Smart grid meter data management

Ecologic Analytics system delivers IEC 61968-compliant interfaces that also meet NIST and DOE requirements.

By David Greenfield January 6, 2010

Ecologic Analytics, a provider of meterdata management systems for the smart grid, says it is among the firstproviders to deliver a solution with native interfaces based on InternationalElectrotechnical Commission’s (IEC) 61968 Part 9. The interfaces support theNational Institute of Standards and Technology’s (NIST) smart gridinteroperability requirements and the U.S. Department of Energy’s (DOE) smart gridinvestment grant (SGIG) obligations. By taking this common information model(CIM)-based approach for its native interface design, the Ecologic MDMS is saidto be directly aligned with the smart grid requirements established by NIST andthe DOE.

Image of a smart meter. Source: Center for American Progress

The Ecologic MDMS CIM-based interfaces adhere tothe recently ratified IEC 61968-9 standard, which is responsible for two distinctareas of application — meter reading and meter control.

The following example illustrates the functionalityprovided by the native MDMS IEC Part 9 interfaces. Using only the meteridentifier, the utility back office system initiates an IEC Part 9-compliantcall to the Ecologic MDMS and remotely performs a demand reset, a remotedisconnect and/or other remote operations. The Ecologic MDMS then fulfills therequest, without the utility back office system needing to understand theidentity of or any of the nuances of the AMI system on which the smart meter ofinterest resides. As a scalable operational hub and point of adjudication forthe enterprise, the Ecologic MDMS brokers these commands and implements thebusiness logic to complete these requests in near real time. Confirmation ofsuccess and validation of results or notification of error conditions are thenreturned to the utility back office system, again using IEC-Part 9-compliantmessages.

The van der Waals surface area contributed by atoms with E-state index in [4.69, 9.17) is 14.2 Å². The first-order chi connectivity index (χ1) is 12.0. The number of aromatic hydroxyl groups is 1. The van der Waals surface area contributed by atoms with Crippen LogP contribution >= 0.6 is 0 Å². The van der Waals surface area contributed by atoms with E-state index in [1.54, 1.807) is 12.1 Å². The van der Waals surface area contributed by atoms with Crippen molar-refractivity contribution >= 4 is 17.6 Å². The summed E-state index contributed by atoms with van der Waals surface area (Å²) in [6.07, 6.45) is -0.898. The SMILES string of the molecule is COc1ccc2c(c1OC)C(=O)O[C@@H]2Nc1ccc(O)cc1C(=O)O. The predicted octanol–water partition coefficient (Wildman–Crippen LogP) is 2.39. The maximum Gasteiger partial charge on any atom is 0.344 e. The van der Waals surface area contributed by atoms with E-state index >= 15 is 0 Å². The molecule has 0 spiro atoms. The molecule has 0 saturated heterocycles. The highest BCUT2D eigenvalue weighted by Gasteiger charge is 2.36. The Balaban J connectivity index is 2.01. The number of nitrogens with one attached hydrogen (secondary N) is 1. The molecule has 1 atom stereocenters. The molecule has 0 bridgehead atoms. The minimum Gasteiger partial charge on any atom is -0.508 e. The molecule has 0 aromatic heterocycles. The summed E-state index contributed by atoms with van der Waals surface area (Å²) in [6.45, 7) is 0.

Enabling greater efficiency with thestandards-based Ecologic MDMS offers many tangible benefits including:

  • near-real-time analysis of power consumption;
  • support for a wide-variety of energy conservation and peak loadlimiting initiatives through IEC CIM-based messages containing currentprice information, demand-response program and load control information tocustomers in near real time; and
  • optimized smart grid operations that quickly detect power losses, scopethe outage size and location, aid in restoring power and verifyingrestoration activity.

Access other ControlEngineering content related to the smart grid:

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  • Wirelessenergy harvesting: EnOcean Alliance publishes first specification

– Edited by David Greenfield , editorial director
Control Engineering Sustainable Engineering News Desk